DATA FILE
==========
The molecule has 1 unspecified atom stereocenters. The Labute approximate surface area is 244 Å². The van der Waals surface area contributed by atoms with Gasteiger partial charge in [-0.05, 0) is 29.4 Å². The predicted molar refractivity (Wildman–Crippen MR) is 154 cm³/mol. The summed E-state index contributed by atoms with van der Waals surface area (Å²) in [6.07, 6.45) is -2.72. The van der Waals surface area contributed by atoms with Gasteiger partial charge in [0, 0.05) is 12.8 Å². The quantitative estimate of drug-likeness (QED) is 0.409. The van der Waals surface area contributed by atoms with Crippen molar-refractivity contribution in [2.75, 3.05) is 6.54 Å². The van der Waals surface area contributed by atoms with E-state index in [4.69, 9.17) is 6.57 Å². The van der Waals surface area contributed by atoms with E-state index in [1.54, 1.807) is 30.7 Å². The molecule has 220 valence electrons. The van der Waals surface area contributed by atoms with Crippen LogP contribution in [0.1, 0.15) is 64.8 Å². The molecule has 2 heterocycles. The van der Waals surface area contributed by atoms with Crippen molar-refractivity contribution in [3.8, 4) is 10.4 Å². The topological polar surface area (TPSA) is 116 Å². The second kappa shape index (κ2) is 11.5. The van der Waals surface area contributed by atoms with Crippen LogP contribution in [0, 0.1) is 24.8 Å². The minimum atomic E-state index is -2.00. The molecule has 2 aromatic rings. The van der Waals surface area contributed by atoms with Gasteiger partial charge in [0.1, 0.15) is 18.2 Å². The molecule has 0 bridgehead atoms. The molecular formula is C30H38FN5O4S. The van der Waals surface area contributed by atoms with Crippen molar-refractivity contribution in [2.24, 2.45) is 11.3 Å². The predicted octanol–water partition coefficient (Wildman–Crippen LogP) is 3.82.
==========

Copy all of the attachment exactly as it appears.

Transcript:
The molecule has 1 unspecified atom stereocenters. The Labute approximate surface area is 244 Å². The van der Waals surface area contributed by atoms with Gasteiger partial charge in [-0.05, 0) is 29.4 Å². The predicted molar refractivity (Wildman–Crippen MR) is 154 cm³/mol. The summed E-state index contributed by atoms with van der Waals surface area (Å²) in [6.07, 6.45) is -2.72. The van der Waals surface area contributed by atoms with Gasteiger partial charge in [0, 0.05) is 12.8 Å². The quantitative estimate of drug-likeness (QED) is 0.409. The van der Waals surface area contributed by atoms with Crippen molar-refractivity contribution in [2.75, 3.05) is 6.54 Å². The van der Waals surface area contributed by atoms with E-state index in [4.69, 9.17) is 6.57 Å². The van der Waals surface area contributed by atoms with E-state index in [1.54, 1.807) is 30.7 Å². The molecule has 220 valence electrons. The van der Waals surface area contributed by atoms with Crippen LogP contribution in [0.1, 0.15) is 64.8 Å². The molecule has 2 heterocycles. The van der Waals surface area contributed by atoms with Crippen molar-refractivity contribution in [3.8, 4) is 10.4 Å². The topological polar surface area (TPSA) is 116 Å². The second kappa shape index (κ2) is 11.5. The van der Waals surface area contributed by atoms with Crippen LogP contribution in [0, 0.1) is 24.8 Å². The minimum atomic E-state index is -2.00. The molecule has 2 aromatic rings. The van der Waals surface area contributed by atoms with Gasteiger partial charge in [0.1, 0.15) is 18.2 Å². The molecule has 0 bridgehead atoms. The molecular formula is C30H38FN5O4S. The van der Waals surface area contributed by atoms with Crippen molar-refractivity contribution in [2.24, 2.45) is 11.3 Å². The predicted octanol–water partition coefficient (Wildman–Crippen LogP) is 3.82.